Anyone have a sharp 50mm for the RB67?

Discussion in 'Medium Format Cameras and Accessories' started by David R Munson, Apr 7, 2013.

  1. David R Munson

    David R Munson Member

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    This has been bugging me for a long time. I have had both RB and RZ setups, and have had 50mm lenses for both. The 50mm I had for the RZ was a later version with a floating element. It was really, reeeeeeeally sharp. On the other hand, I had three different 50mm lenses for the RB, and not one of them was sharp enough to really be usable.

    What I'm wondering is if there are actually nice, sharp examples of the 50mm for the RB. Did I get really unlucky or is it just a dog of a lens?
     
  2. MattKing

    MattKing Subscriber

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    I've been very happy with my 50mm "C" lens for my RB.

    It gives me excellent, high resolution results both in the centre and at the edges.

    It is a slight bit lower in contrast then my other lenses, but not in any problematic way.

    It was very well used when I got it, and the shutter started acting up a bit, but after a CLA it is now working fine.

    EDIT: I'm attaching a shot with the 50mm that originated on Ektachrome. What you see is the result of it being scanned at medium resolution, and then resized and sharpened a couple of times, but I think it might give a sense at how much fine detail the lens can handle.
     

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    Last edited by a moderator: Apr 8, 2013
  3. paul ron

    paul ron Member

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    That is very strange because the wide angle 50mm lenses are generally the sharpest of all.

    The only times I have ever seen unsharp 50s is when someone has been DIYing n messed with the shims n elements or never reassembled it properly.

    Have your lenses put on a collimiter<sp?> to see if they are aligned?
     
  4. David R Munson

    David R Munson Member

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    I'm glad to hear that I may have been mislead by my (apparently uncommon) experience years ago.
     
  5. mesantacruz

    mesantacruz Subscriber

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    hi david... I believe all 50mm and 65mm lenses for the rb have a floating element (possibly the rz as well?). I own an original rb67 pro (as well as the original 50mm lens, the photographer sold me the whole set including original instruction manual)... and the 50mm has a floating element... Instructions state...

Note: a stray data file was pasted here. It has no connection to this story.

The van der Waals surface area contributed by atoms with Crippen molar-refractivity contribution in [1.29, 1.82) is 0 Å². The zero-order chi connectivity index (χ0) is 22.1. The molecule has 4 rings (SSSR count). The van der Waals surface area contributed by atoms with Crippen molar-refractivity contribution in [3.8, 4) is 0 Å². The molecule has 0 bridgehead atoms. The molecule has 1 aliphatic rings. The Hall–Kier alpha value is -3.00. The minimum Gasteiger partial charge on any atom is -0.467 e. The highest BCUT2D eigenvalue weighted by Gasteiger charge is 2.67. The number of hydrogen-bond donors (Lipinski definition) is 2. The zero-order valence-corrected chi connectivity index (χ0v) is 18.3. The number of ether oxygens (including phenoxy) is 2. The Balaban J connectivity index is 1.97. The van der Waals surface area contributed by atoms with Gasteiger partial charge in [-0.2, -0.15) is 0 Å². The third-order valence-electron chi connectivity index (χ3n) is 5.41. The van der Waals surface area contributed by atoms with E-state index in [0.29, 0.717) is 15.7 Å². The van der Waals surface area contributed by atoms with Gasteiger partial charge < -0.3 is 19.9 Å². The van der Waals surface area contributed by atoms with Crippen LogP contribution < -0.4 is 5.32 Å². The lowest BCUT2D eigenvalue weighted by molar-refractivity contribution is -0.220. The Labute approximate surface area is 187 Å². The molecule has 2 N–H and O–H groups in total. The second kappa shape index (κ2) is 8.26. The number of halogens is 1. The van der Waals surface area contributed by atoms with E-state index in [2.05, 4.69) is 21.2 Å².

"-Instructions for the 50mm Lens

    This lens has a built-in floating system which moves a portion of the lens system to the front or rear, according to the photographing distance, in order to obtain sharp resolution to the picture circumference.

    [picture here pointing to the depth of field scale and floating ring (located just above the shutter speed ring)]

    Focusing and photographing method

    1. As with a standard lens, adjust focusing by turning the focusing knob on the camera body.
    - Merely turning the floating ring will not produce accurate focusing.
    2. Next, read the distance to subject, set the distance scale of othe floating ring to the center index mark (red dot), and then take a picture.
    - The floating ring may be turned to set the distance scale either before or after focusing.
    - When turning the foating ring, a portion of the lens system is shifted to the front or rear; however, no variations can be observed on the ground glass focusing screen.
    3. Note the depth of field by observing the depth of field scale on the front frame of the lens, or on the ground glass focusing screen by depressing the depth of field preview lever.

    When placing emphasis on spur-of-the-moment snapshots, set the infinity mark (red) of the floating ring to the center index mark (red) when the distance to subject is from infinity to approximately 7ft. (2m.), a sufficiently sharp image can b obtained merely by setting 3.3ft/1m (red) to the index.